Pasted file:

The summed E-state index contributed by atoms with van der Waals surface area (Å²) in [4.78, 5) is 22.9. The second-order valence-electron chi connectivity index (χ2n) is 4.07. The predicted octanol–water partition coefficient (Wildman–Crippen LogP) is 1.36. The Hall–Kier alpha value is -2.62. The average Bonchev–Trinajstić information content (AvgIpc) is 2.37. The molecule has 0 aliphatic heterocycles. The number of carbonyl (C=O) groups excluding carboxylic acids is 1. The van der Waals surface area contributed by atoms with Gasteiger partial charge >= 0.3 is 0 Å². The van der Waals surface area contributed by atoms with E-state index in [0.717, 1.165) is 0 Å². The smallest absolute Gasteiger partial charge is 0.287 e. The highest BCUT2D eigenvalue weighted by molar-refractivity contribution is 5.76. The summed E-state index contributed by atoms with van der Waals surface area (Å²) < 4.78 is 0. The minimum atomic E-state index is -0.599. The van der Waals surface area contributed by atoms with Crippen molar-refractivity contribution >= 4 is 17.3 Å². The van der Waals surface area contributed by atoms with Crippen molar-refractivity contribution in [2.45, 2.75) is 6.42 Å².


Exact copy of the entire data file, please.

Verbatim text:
The summed E-state index contributed by atoms with van der Waals surface area (Å²) in [4.78, 5) is 22.9. The second-order valence-electron chi connectivity index (χ2n) is 4.07. The predicted octanol–water partition coefficient (Wildman–Crippen LogP) is 1.36. The Hall–Kier alpha value is -2.62. The average Bonchev–Trinajstić information content (AvgIpc) is 2.37. The molecule has 0 aliphatic heterocycles. The number of carbonyl (C=O) groups excluding carboxylic acids is 1. The van der Waals surface area contributed by atoms with Gasteiger partial charge >= 0.3 is 0 Å². The van der Waals surface area contributed by atoms with E-state index in [0.717, 1.165) is 0 Å². The smallest absolute Gasteiger partial charge is 0.287 e. The highest BCUT2D eigenvalue weighted by molar-refractivity contribution is 5.76. The summed E-state index contributed by atoms with van der Waals surface area (Å²) < 4.78 is 0. The minimum atomic E-state index is -0.599. The van der Waals surface area contributed by atoms with Crippen molar-refractivity contribution >= 4 is 17.3 Å². The van der Waals surface area contributed by atoms with Crippen molar-refractivity contribution in [2.45, 2.75) is 6.42 Å².